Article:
The Shelby County Chamber of Commerce is celebrating its 100th Anniversary this year. Over the course of the past 100 years, the Chamber of Commerce has been exceedingly fortunate in having outstanding business and community volunteers give of their time, energy, resources and leadership.
In celebration of the Centennial, articles will be published saluting outstanding Chamber leaders.
The first Chamber Board President was H.B. (Butler) Johnson. On the night of August 27, 1919, Mr. Johnson invited 40 Center businessmen to meet at the Hurd Haley’s Cafe for a big supper in order to organize a Chamber of Commerce for Center. Mr. Johnson treated his guests to dinner (25 cents per plate) and was elected President that night. He served two terms from 1919 to 1922.
Some of the men present that night were Judge Jim Sanders, Neal Runnels, J.P. Wood, W.G. (Bill) Carnahan, Ed Nicholson, Oz Metz (third Chamber President), the Rev. A.C. Babcock, H.H. Jones, Sr., John C. Rogers and Bill Norris. A number of these men were appointed to the Board of Directors. Board meetings were held at Motley Department Store where Butler Johnson worked.
During Mr. Johnson’s time as Board President, two bonds were passed for water mains and road improvement into the downtown square. Mr. Johnson was largely responsible for the passing of the bonds. The first bond passed in 1921, in the amount of $25,000 to extend the water mains approximately two blocks off the square, down the main access streets.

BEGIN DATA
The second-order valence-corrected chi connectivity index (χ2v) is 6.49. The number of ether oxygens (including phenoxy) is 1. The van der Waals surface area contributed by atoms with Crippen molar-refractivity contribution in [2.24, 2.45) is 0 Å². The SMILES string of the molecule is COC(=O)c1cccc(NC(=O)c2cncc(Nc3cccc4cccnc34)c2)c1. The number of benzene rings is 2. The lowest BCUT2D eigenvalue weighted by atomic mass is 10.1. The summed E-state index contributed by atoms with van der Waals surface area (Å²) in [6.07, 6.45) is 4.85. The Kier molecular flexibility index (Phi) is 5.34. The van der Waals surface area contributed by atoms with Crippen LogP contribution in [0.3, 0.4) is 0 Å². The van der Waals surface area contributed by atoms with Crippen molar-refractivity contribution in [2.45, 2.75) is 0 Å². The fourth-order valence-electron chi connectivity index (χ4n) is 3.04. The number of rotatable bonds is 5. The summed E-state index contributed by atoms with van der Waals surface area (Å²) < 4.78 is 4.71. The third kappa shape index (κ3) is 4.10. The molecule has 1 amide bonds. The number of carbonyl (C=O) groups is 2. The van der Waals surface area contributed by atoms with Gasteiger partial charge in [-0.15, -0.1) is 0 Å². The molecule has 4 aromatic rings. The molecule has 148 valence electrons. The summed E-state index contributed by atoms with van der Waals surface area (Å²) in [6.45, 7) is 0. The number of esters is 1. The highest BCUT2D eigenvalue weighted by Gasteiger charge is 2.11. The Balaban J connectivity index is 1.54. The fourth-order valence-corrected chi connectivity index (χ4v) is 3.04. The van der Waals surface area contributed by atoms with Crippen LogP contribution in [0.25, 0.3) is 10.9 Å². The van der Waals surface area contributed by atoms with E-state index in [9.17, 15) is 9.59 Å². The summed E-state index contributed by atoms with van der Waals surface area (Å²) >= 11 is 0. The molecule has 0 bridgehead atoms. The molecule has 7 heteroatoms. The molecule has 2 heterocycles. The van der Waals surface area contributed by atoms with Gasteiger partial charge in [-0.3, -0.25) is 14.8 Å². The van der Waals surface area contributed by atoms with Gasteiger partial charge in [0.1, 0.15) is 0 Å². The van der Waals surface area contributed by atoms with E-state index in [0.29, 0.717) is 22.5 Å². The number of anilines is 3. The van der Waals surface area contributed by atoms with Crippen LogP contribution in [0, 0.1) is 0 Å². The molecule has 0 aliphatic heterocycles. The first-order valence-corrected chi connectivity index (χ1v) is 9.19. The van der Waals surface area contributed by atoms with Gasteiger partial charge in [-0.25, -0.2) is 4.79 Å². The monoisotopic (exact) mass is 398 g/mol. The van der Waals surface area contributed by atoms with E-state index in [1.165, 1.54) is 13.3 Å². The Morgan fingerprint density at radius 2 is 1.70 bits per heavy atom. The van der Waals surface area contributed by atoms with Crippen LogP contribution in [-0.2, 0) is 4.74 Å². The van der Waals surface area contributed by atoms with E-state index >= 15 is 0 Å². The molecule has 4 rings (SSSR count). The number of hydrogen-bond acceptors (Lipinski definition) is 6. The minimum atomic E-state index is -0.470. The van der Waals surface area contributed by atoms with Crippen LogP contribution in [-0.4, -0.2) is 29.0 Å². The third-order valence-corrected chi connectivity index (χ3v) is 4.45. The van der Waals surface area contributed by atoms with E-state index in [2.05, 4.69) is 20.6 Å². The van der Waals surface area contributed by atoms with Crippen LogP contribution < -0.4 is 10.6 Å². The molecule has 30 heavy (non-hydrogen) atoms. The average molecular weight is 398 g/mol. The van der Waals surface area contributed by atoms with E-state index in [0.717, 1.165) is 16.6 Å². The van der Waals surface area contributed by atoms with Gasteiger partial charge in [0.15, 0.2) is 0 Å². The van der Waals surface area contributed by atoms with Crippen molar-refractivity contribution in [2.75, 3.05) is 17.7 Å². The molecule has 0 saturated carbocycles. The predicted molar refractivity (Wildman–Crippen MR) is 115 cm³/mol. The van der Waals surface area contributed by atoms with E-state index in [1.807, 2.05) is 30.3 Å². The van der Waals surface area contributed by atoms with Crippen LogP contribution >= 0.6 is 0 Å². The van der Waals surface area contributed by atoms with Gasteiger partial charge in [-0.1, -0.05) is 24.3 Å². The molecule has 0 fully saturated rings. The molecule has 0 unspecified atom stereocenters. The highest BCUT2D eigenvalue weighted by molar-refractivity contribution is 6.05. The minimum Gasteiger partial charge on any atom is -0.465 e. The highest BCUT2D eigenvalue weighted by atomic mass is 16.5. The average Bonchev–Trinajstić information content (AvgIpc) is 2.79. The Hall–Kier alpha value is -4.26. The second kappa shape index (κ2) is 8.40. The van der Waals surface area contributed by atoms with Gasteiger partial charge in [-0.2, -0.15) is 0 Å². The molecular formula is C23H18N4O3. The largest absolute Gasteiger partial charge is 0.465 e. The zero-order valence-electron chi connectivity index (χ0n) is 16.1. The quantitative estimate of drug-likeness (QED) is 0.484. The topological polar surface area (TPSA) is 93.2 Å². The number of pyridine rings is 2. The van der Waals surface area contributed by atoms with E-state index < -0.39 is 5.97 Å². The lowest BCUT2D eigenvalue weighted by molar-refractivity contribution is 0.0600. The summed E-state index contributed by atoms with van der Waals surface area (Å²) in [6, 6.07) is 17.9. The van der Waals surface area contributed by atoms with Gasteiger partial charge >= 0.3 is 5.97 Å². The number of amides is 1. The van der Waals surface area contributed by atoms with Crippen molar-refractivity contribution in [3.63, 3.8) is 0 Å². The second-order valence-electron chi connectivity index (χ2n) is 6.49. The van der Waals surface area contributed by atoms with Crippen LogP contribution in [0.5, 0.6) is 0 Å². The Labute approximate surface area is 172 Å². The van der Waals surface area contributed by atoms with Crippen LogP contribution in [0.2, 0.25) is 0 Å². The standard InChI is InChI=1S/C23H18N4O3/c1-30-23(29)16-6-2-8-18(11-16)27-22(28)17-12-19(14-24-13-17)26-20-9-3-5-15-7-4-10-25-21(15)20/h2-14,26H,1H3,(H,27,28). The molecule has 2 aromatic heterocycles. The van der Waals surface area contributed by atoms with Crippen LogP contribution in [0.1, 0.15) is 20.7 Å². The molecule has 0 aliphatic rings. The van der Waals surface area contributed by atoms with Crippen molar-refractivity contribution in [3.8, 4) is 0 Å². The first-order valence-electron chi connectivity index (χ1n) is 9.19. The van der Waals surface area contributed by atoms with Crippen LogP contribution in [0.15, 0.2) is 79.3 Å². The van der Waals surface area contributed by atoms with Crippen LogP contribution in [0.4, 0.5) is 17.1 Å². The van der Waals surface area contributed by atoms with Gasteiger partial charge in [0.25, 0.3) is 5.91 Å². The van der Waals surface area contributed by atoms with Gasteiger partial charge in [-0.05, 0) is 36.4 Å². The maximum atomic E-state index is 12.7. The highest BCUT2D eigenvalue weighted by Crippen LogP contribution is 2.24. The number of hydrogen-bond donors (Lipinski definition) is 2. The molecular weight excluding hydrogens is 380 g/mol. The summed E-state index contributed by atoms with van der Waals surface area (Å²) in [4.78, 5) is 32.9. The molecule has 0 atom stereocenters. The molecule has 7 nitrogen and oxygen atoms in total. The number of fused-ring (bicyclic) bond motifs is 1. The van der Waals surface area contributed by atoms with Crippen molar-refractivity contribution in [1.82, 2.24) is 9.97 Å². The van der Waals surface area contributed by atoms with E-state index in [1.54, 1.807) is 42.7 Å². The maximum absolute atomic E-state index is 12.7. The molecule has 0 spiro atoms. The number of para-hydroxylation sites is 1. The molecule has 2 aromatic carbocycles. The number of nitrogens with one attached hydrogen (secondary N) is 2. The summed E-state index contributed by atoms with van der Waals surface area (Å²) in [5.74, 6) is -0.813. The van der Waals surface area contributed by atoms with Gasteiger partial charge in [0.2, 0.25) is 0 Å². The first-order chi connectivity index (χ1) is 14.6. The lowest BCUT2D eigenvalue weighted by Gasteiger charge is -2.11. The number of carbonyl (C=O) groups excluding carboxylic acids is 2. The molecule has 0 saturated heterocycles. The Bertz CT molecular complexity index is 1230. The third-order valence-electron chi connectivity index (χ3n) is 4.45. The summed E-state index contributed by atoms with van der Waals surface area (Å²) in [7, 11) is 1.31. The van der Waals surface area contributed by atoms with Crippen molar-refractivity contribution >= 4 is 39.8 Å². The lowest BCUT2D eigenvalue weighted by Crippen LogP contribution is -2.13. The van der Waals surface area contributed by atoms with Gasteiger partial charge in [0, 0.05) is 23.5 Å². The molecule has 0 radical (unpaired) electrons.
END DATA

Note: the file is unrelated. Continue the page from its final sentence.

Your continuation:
Immediately following this project, a second bond was passed which was used for paving the streets around the square and to extend the pavement down the main streets leading into the square.
It was the task of the Chamber to get all the stores in Center to close in order for the male employees to work on the road projects. At that time, roads into town were “pretty bad” and not maintained. All males over the age of 21 years, were required to give five days a year working on the roads, or hire someone to take his place. The county had some equipment to use, but volunteer labor had to do the work.
Not only was Butler Johnson the first Chamber Board President, but he was also a strong church supporter and a member of the Rotary Club. Mr. Johnson joined the Center Rotary Club in 1932 and had a perfect attendance record for 29 years until health issues prevented him from attending meetings. Butler Johnson was married to Velma Sanders. They had two daughters.
It is men like Butler Johnson who had vision and made a commitment to use their time, talents and resources to help make the community a better place to live and work.
Thank you to Buster Bounds for the interview he had with Butler Johnson in 1976 Thank you to The Champion for publishing the interview. Information for this article came from the published interview on April 14, 1976.